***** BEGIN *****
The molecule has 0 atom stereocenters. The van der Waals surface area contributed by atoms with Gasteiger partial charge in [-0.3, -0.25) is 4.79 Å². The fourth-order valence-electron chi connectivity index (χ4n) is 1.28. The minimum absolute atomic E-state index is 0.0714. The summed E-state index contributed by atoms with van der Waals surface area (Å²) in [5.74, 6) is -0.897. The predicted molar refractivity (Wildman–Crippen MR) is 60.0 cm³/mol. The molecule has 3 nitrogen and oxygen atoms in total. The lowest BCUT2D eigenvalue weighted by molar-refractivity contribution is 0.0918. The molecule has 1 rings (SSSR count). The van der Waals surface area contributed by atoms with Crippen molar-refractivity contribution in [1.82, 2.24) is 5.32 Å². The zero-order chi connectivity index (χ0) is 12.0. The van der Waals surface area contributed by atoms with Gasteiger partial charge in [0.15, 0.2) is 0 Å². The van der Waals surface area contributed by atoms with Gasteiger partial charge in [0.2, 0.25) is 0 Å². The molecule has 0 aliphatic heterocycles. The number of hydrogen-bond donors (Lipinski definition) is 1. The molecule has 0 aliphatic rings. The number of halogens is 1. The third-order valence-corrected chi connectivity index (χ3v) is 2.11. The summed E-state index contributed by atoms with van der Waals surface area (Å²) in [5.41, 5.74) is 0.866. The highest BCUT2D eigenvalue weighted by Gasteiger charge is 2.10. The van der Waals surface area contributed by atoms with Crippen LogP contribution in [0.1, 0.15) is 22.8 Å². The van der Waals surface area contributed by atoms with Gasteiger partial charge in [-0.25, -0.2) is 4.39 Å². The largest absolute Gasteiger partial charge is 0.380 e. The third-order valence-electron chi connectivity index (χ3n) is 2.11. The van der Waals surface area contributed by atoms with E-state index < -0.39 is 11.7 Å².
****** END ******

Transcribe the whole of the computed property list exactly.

The molecule has 0 atom stereocenters. The van der Waals surface area contributed by atoms with Gasteiger partial charge in [-0.3, -0.25) is 4.79 Å². The fourth-order valence-electron chi connectivity index (χ4n) is 1.28. The minimum absolute atomic E-state index is 0.0714. The summed E-state index contributed by atoms with van der Waals surface area (Å²) in [5.74, 6) is -0.897. The predicted molar refractivity (Wildman–Crippen MR) is 60.0 cm³/mol. The molecule has 3 nitrogen and oxygen atoms in total. The lowest BCUT2D eigenvalue weighted by molar-refractivity contribution is 0.0918. The molecule has 1 rings (SSSR count). The van der Waals surface area contributed by atoms with Crippen molar-refractivity contribution in [1.82, 2.24) is 5.32 Å². The zero-order chi connectivity index (χ0) is 12.0. The van der Waals surface area contributed by atoms with Gasteiger partial charge in [0.15, 0.2) is 0 Å². The van der Waals surface area contributed by atoms with Gasteiger partial charge in [0.2, 0.25) is 0 Å². The molecule has 0 aliphatic heterocycles. The number of hydrogen-bond donors (Lipinski definition) is 1. The molecule has 0 aliphatic rings. The number of halogens is 1. The third-order valence-corrected chi connectivity index (χ3v) is 2.11. The summed E-state index contributed by atoms with van der Waals surface area (Å²) in [5.41, 5.74) is 0.866. The highest BCUT2D eigenvalue weighted by Gasteiger charge is 2.10. The van der Waals surface area contributed by atoms with Crippen LogP contribution in [0.1, 0.15) is 22.8 Å². The van der Waals surface area contributed by atoms with Gasteiger partial charge in [-0.25, -0.2) is 4.39 Å². The largest absolute Gasteiger partial charge is 0.380 e. The third-order valence-electron chi connectivity index (χ3n) is 2.11. The van der Waals surface area contributed by atoms with E-state index < -0.39 is 11.7 Å².